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6 of the most ballsy military tactics

War is a dangerous thing, often necessitating actions that — in any other circumstance — would be absolutely insane.


Here are six of the things that make sense in war, but are still pretty ballsy regardless:

6. Flooding your own territory

The idea for most defenders is to keep their territory whole for their own people, even in the face of enemy forces. But for defenders in low-lying areas facing a potentially unstoppable force, there's always the option of making sections of it impossible via water (though mines, obstacles, and a few other maneuvers work also).

This forces the enemy to attack through narrow channels determined by the defenders, and limits the territory that has to be protected. Does make for a hell of a cleanup problem, though.

5. Night raids

(Photo: U.S. Navy Mass Communication Specialist 1st Class Michael Larson)

Night raids have all the same drawbacks of normal raids in that the attackers are trying to conduct a quick assault before the defenders can rally, but with the added confusion of limited visibility and increased sound transmission — sound waves typically travel farther at night and have less ambient sound with which to compete.

Of course, the U.S. enjoys a big advantage at night against many nations. While night vision goggles and other optics provide less depth of field and less peripheral vision, if any, they're a huge advantage in the dark against an enemy without them.

4. Submarine combat

Sailors assigned to the Blue crew of the ballistic-missile submarine USS Pennsylvania man the bridge as the ship returns home to Naval Base Kitsap-Bangor following a strategic deterrence patrol. (Photo: U.S. Navy Mass Communication Specialist 2nd Class Amanda R. Gray)

Submarines face a lot of jokes, but what they do is pretty insane. A group of sailors get into a huge metal tube with torpedoes, missiles, or both, dive underwater and sail thousands of nautical miles, and then either park or patrol under the waves, always a single mechanical failure from a quick and agonizing death.

The reasons to go under the waves anyway are plentiful. Submarines can provide a nearly impossible-to-find nuclear deterrent, molest enemy shipping, sink high-value enemy vessels, place sensors in important shipping lanes, or tap into undersea cables.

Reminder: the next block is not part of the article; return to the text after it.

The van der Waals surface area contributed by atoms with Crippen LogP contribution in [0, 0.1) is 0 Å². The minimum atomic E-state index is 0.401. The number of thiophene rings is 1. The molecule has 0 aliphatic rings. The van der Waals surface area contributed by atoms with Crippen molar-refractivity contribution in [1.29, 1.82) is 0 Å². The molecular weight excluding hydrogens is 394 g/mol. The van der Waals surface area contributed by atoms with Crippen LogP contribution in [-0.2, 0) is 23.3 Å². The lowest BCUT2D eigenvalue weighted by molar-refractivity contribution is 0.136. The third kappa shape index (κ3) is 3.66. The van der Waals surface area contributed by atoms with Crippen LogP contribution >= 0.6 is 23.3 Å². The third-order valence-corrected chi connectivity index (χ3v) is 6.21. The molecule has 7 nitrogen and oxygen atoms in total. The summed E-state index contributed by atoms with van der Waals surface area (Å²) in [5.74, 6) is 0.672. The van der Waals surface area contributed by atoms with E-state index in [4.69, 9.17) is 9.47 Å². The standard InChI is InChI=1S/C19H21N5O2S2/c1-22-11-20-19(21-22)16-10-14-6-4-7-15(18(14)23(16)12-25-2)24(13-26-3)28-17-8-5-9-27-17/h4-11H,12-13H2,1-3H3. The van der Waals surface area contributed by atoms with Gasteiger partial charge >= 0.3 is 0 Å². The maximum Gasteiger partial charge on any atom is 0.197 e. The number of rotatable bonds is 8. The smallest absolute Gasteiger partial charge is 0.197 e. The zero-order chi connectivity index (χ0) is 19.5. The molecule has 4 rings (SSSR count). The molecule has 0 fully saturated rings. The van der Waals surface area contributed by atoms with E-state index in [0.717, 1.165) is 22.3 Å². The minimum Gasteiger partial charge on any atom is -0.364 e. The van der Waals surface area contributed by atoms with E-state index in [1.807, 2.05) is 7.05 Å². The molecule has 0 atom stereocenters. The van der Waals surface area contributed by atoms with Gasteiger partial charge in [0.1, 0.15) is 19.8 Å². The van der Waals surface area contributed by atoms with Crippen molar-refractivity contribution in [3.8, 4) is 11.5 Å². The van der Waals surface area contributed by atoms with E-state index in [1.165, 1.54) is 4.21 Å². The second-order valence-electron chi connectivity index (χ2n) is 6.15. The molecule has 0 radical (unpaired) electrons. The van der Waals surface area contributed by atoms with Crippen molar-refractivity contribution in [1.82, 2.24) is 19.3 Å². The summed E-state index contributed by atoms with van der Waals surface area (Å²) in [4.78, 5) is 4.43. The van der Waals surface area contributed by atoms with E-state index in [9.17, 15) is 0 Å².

But the guys who sail under the water are crazy to do it.

3. "Vertical envelopment"

(Photo: U.S. Army Sgt. Michael J. MacLeod)

Vertical envelopment means slightly different things depending on which branch's manuals you look at and from which era, but it all boils down to delivering combat power from the sky, usually with paratroopers from planes or troops in helicopters on air assault.

Either way, it leaves a large group of soldiers with relatively little armor and artillery trying to quickly mass and fight an enemy who was already entrenched when they arrived, hopefully with the element of surprise.

It's risky for the attackers, but it allows them to tie up or destroy enemy forces that could threaten operations, such as when Marines air assault against enemy artillery that could fire on a simultaneous amphibious assault.

2. Assault through ambush

A soldier fires blank rounds at a rotational training unit during an exercise at the Joint Readiness Training Center in Fort Polk, La., April 22, 2014. (Photo: U.S. Army Staff Sgt. Christopher Klutts)

When a maneuver force finds itself in a near ambush — defined as an ambush from within hand grenade range, about 38 yards — with the enemy sweeping fire through their ranks, it's trained to immediately turn towards the threat and assault through it, no matter the cost.

Each individual soldier takes this action on their own, not even looking to the platoon or squad leadership before acting. While running directly towards the incoming fire takes serious cojones, it's also necessary. Trying to go any other direction or even running for cover just gives the enemy more time to fire before rounds start heading back at them.

1. Ships ramming submarines

USS Farragut (DDG 99) comes out of a high-speed turn. (Photo: U.S. Navy)

It's hard to get more ballsy than one of the earliest methods for attacking submarines: taking your ship, and ramming it right into the enemy. This is super dangerous for the attacking ship since the submarine's hull could cause the surface ship's keel to break.

But surface ships do it in a pinch anyway, because there's more risk to allowing a submarine to get away and possibly into position for a torpedo attack. And the surface ship is generally more likely to limp away from a collision than the submarine is, which is still a win in war.

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